of Mr. and Mrs. W. Gordon Cox, Antinore Farm in Old Chatham.

The original pack of hounds was getting old. Wanting to provide more varied sport, Captain Smith suggested acquiring a
pack that could be hunted both on horseback and on foot. Consequently, a pack of harriers was drafted from Philip Crowe
of Maryland, who had been appointed U.S. Ambassador to Ceylon. The harriers did not prove successful. They were too
fast to be hunted on foot, and too difficult to control from horseback (they pursued rabbits rather than foxes). They also
failed to meet the standards of the MFHA for the Old Chatham Hunt to become a recognized pack.

In 1954, four couple of foxhounds were drafted from the Radnor Hunt and three couple drafted from the Genesee Valley
Hunt. That enabled The Old Chatham unt to become recognized by the MFHA. In 1956, recognition was obtained
from the National Steeplechase and Hunt Association as well. The hunt was based at Antinore Farm for the next twenty-five

In 1980, the Hunt purchased a 21-acre tract in the town of Old Chatham.  Here, the kennels were erected for the foxhound
pack. Then in 1990, the Club raised funds to erect a beagle kennel, stable and paddock, plus living quarters for a
professional huntsman.

Through the years, Reynard has proven to be a wily adversary for hounds, hunt staff and large fields of riders. He usually
succeeds in eluding his pursuers. During one recent autumn, he even dashed through Old Chatham Square.  Those who
saw the cunning old fellow swore he had a smile on his face as the speaking hounds and dashing horseman were
coursing behind him.
Lebanon Valley Hunt

1928                           Established as an outgrowth of organized
rides from the Polo Club Stables of W. Gordon Cox and the
stable of Sydney R. Smith, who were conducting a series of
paper chases.

1928 - present          Span

1928                           Kennels located in New Lebanon, New York

1928                           Hunted Hounds from Golden's Bridge

1929                           Registered by the MFHA.

1929                           Country recorded the MFHA in eastern
Columbia County and western Berkshire County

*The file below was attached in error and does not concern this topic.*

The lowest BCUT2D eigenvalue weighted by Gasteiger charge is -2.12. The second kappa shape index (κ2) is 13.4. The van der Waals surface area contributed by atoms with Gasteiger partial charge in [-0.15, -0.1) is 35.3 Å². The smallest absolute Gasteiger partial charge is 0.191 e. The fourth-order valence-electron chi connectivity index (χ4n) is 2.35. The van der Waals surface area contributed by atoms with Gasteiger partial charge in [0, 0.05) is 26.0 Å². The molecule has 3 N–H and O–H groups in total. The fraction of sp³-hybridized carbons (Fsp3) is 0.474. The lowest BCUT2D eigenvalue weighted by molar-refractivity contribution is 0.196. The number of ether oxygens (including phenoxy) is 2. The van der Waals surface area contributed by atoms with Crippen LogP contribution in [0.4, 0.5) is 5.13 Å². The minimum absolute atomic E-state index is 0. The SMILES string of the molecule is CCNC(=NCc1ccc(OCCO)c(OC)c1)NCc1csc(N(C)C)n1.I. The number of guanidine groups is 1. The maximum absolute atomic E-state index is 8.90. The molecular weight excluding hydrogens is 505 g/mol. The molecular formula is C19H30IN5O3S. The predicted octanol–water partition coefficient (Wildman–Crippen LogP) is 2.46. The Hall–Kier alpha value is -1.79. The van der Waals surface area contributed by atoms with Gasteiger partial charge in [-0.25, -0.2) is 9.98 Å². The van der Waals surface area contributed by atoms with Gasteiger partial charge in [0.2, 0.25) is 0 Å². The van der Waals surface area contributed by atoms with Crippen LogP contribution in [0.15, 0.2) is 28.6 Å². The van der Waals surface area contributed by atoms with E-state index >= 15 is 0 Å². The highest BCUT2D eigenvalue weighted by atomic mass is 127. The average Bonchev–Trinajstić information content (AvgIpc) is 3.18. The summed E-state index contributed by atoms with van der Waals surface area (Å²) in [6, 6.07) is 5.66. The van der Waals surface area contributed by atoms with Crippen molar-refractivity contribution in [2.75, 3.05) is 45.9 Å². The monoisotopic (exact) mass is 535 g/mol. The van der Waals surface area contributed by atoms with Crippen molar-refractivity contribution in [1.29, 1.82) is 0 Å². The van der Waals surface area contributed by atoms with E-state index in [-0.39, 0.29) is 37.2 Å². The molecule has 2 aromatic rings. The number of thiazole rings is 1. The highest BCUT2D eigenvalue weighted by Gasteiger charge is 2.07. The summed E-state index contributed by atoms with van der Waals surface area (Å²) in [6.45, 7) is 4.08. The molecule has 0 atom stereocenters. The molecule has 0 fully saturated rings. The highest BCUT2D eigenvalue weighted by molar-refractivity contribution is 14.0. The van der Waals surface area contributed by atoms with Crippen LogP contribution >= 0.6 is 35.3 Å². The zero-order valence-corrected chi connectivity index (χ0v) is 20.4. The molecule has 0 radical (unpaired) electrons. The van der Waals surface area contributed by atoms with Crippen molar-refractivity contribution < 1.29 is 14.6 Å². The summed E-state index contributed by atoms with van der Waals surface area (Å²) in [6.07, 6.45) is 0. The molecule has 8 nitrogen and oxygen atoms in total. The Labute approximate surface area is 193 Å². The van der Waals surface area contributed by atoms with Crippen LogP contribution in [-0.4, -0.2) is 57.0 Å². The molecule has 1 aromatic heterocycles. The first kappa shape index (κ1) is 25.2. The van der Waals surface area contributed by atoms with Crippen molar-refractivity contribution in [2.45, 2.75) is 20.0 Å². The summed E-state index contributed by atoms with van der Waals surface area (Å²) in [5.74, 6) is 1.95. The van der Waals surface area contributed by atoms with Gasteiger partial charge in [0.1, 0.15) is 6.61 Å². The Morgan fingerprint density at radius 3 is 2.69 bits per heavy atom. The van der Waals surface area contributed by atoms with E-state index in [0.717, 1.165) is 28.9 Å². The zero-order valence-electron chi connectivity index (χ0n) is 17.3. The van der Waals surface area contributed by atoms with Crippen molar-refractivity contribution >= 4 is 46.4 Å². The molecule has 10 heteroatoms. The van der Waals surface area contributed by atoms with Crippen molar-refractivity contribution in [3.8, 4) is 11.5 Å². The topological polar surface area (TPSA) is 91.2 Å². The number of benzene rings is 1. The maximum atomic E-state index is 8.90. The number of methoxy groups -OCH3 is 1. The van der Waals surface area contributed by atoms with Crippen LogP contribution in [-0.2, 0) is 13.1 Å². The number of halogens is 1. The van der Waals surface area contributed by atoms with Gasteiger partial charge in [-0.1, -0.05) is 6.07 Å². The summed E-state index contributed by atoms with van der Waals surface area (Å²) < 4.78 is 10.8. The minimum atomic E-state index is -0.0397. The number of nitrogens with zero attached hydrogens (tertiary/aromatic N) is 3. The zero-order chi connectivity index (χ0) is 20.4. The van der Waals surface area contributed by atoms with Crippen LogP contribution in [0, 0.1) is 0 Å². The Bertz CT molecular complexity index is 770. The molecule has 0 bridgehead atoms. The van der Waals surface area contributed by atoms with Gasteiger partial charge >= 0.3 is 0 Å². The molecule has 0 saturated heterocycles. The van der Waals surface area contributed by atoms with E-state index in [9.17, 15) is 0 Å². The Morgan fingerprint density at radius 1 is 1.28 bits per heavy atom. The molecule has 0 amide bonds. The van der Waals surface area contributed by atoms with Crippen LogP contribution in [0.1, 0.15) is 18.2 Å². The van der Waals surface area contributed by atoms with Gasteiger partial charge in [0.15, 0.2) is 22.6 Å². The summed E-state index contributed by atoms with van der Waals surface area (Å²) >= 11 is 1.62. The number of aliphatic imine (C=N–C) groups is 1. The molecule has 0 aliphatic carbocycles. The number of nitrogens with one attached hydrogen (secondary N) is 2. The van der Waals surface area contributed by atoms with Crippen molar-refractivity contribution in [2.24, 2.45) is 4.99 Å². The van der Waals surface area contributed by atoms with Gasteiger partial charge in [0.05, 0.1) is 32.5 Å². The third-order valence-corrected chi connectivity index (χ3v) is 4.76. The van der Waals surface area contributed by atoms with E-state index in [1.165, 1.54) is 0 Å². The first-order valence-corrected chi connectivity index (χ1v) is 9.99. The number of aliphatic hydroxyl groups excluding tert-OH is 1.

1930                           Kennels moved to what is now known as
Hunt Club Road in Old Chatham, New York

1931                           Recognized by NSHA

1931                           Hunted live fox, giving up drag hunting

1932                           Name changed to Old Chatham Hunt
Old Chatham Hunt

1940                      Disbanded due to World War II and hounds
turned over to noted artist John Carroll of East Chatham,        
who hunted them as a private pack under the name of the
Carroll Hounds until 1953.

1941 - 1953          Country hunted in part by Carroll Hounds

1953                       Re-organized for the purpose of foxhunting
on horseback, hare hunting on foot, and various other        
sports and social activities

1953                       Incorporated

1953 - 1981          Kennels located at W. Gordon Cox's
Antinore Farm, Old Chatham

1953                      Hunted Beagles but obtained four couple of
hounds from the Radnor Hunt and three couple from the        
Genessee Valley Hunt and gave up the beagles  

1954                      Re-registered

1956                      Re-recognized

1979                      Re-organized

1980                      Re-registered

1981                      Re-recognized

1981 - present     Kennels located in Old Chatham, New York

1997                      Merged with the Taconic Hunt
Dear Friends and Members,

If you have any questions regarding roading or are a non-member who would like to join us
please contact Norman J Levine at 203.733.9288 or njlevine@icloud.com.

Cindy Buckley
Hon. Hunt Secretary
Fixture locations and directions will be
sent out each month and on a weekly
Fall Hunter Pace, October 12, 2014
Registration Form